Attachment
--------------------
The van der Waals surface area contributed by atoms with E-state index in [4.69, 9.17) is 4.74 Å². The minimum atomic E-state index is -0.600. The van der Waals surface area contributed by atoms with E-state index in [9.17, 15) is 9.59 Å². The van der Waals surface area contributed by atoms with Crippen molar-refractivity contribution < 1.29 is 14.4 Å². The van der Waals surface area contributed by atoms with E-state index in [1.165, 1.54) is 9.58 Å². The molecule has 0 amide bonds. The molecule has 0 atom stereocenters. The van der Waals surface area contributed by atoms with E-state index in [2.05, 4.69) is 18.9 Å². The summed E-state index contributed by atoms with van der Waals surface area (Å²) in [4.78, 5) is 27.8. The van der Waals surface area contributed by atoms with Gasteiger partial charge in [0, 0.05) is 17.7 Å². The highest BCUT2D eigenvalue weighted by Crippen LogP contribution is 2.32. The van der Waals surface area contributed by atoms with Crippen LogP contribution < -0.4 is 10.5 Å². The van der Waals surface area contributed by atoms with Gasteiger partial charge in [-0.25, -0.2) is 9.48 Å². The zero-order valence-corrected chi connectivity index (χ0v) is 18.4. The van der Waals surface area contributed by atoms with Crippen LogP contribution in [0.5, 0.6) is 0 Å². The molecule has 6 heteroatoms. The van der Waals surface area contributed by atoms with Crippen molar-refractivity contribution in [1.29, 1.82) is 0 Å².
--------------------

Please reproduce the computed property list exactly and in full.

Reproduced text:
The van der Waals surface area contributed by atoms with E-state index in [4.69, 9.17) is 4.74 Å². The minimum atomic E-state index is -0.600. The van der Waals surface area contributed by atoms with E-state index in [9.17, 15) is 9.59 Å². The van der Waals surface area contributed by atoms with Crippen molar-refractivity contribution < 1.29 is 14.4 Å². The van der Waals surface area contributed by atoms with E-state index in [1.165, 1.54) is 9.58 Å². The molecule has 0 amide bonds. The molecule has 0 atom stereocenters. The van der Waals surface area contributed by atoms with E-state index in [2.05, 4.69) is 18.9 Å². The summed E-state index contributed by atoms with van der Waals surface area (Å²) in [4.78, 5) is 27.8. The van der Waals surface area contributed by atoms with Gasteiger partial charge in [0, 0.05) is 17.7 Å². The highest BCUT2D eigenvalue weighted by Crippen LogP contribution is 2.32. The van der Waals surface area contributed by atoms with Crippen LogP contribution < -0.4 is 10.5 Å². The van der Waals surface area contributed by atoms with Gasteiger partial charge in [-0.25, -0.2) is 9.48 Å². The zero-order valence-corrected chi connectivity index (χ0v) is 18.4. The van der Waals surface area contributed by atoms with Crippen LogP contribution in [0.5, 0.6) is 0 Å². The molecule has 6 heteroatoms. The van der Waals surface area contributed by atoms with Crippen molar-refractivity contribution in [1.29, 1.82) is 0 Å².